The Board stated:


Findings: Having carefully considered the facts and documents submitted by PVT. Richard L. Keister, Jr., 165-36-5130, incidental to his delay appeal application the Board finds: That the documentation submitted fails to qualify for mitigation or relief from his involuntary call to active duty.


a. A detailed analysis of this case reveals that the administrative factors required to support an involuntary call to active duty for unsatisfactory participation have been consummated. This review included examination of the petitioner's Military Personnel Records Jacket (DA Form 201); 16 September 1970 letter of appeal for relief from call to active duty; and several forwarding command endorsements.


b. The tense of the petitioner's appeal is directed towards justifying why he knowingly and willingly violated specific guidance concerning his unsatisfactory attendance. His stated extenuation was unanimously viewed as unsupported and unacceptable grounds for favorable consideration by this Board.


Recommendation(s): In view of the findings in paragraph 5, the Board recommends disapproval of PVT. Keister's appeal from his involuntary order to active duty.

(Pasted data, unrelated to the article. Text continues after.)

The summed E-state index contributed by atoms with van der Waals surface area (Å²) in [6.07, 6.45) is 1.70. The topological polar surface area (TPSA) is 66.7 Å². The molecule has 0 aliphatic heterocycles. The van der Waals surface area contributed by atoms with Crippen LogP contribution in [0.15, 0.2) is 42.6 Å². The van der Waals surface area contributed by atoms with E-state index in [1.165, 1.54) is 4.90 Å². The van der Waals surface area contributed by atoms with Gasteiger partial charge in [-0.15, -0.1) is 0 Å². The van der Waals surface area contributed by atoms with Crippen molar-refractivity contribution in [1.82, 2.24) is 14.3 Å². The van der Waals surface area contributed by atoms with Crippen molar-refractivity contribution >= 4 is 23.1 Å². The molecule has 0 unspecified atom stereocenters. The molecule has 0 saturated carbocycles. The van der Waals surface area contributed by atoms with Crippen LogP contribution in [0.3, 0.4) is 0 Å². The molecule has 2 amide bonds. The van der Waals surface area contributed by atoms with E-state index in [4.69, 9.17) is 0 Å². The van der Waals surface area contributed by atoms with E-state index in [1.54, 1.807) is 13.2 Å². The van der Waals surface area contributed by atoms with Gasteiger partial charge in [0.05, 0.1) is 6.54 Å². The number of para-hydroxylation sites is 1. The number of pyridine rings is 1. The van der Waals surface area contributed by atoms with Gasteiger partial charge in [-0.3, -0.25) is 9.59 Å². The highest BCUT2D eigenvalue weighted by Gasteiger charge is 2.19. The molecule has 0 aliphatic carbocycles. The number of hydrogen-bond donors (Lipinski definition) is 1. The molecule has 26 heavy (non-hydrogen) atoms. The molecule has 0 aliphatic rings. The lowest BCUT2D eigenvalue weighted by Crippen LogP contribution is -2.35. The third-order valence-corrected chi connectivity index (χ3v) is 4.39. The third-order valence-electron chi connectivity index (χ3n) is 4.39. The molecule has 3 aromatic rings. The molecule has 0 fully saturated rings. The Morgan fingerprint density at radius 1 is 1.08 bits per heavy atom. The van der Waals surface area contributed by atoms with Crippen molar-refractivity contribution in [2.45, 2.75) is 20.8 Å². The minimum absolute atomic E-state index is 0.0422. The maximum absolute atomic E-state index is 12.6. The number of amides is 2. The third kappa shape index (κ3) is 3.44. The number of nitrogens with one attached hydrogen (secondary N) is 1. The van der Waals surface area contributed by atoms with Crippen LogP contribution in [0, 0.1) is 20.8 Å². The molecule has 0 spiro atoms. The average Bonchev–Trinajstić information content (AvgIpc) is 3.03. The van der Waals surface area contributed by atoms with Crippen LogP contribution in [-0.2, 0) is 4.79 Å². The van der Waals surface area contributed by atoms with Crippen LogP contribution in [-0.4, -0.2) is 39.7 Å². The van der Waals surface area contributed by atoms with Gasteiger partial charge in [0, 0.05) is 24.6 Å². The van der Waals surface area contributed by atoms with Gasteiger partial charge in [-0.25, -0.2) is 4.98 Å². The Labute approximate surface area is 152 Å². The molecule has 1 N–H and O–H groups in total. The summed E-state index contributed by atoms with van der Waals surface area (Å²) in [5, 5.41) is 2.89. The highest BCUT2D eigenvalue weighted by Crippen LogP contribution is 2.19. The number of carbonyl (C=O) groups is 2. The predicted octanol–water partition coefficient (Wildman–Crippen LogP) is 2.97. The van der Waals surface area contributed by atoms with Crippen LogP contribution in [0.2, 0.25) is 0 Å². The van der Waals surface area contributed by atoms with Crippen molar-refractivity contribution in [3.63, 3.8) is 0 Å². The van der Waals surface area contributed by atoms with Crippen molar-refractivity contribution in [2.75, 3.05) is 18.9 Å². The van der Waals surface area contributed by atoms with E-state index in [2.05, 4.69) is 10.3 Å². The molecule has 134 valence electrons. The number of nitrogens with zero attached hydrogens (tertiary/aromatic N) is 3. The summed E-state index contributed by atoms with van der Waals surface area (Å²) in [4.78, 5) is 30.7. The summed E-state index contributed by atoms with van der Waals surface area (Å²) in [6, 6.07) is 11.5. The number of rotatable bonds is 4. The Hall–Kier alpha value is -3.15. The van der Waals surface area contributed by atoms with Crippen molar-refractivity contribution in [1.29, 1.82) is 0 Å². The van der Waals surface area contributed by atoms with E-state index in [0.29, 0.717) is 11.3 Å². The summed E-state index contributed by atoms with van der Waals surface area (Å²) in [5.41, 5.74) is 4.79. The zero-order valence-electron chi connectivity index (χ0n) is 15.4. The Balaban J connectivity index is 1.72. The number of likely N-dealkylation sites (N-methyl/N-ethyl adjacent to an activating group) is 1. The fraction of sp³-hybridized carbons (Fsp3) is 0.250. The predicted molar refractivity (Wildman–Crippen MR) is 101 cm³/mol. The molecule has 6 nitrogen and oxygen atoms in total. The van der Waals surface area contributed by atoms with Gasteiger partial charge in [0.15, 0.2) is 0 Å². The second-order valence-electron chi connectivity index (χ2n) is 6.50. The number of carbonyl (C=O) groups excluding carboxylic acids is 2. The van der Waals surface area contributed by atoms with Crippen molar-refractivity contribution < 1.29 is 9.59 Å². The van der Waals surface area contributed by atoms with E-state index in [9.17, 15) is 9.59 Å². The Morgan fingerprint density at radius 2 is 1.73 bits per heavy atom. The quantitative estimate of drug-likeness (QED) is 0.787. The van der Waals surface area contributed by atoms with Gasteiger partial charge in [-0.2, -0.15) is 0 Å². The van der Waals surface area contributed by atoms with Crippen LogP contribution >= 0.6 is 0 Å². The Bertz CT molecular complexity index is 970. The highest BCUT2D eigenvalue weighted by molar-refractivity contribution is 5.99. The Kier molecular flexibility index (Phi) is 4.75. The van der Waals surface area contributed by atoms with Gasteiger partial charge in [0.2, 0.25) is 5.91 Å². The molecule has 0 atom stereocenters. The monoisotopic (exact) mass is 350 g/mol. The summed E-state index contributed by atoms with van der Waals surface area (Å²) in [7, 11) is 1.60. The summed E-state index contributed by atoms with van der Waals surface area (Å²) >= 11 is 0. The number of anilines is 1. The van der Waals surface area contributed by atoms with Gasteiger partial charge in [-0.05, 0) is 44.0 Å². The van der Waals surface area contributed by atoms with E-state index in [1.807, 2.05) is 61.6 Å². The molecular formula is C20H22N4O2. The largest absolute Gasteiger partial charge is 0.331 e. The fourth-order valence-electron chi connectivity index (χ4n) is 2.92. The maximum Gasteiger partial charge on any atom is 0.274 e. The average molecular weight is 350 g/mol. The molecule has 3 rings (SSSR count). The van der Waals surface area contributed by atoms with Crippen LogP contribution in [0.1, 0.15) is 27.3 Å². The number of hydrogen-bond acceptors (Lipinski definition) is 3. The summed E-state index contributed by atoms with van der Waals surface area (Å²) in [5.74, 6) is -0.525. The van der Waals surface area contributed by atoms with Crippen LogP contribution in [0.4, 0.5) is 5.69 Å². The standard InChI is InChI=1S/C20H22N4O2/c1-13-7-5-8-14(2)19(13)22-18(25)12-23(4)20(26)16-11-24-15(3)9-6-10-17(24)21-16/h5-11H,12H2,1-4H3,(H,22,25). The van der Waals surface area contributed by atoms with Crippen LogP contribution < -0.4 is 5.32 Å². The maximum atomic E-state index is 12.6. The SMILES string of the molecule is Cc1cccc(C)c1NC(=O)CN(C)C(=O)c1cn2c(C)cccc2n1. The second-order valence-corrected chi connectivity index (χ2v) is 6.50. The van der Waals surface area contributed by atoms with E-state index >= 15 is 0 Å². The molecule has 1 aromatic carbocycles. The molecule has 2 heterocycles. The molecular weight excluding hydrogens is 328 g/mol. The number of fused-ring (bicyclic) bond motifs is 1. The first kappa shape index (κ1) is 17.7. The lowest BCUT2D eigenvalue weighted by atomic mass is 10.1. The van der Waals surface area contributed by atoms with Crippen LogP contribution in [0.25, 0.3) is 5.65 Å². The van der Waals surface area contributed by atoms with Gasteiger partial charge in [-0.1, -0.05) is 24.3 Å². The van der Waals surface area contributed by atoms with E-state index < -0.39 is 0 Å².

While the findings could be more detailed, they are sufficient for the Army's purposes and for my review in this case. After going over the endorsements and confirming that the administrative steps were properly completed, the Board considered all the documents submitted by petitioner which contained factual data. Having reviewed these same documents, I am convinced there was enough evidence to support the conclusion that Keister is merely trying to avoid the consequences of knowingly violating orders. *fn9" As a result, Scott v. Commanding Officer, supra does not apply here. In Scott there was a specific finding that on administrative review the file showed nothing to support the decision reached by the Selective Service Administration.

  IV. Due Process does not Require Consideration of Material Submitted Beyond Appeal Time Limits

 Linked to petitioner's contentions concerning the findings are his objections to the Delay Appeal Board's failure to consider various memoranda mailed to the Army. On January 21, 1971, February 8, 1971, and February 10, 1971, petitioner's counsel sent registered letters "pertaining to" or "of appeal" to the Army which were not in the Board's file. *fn10"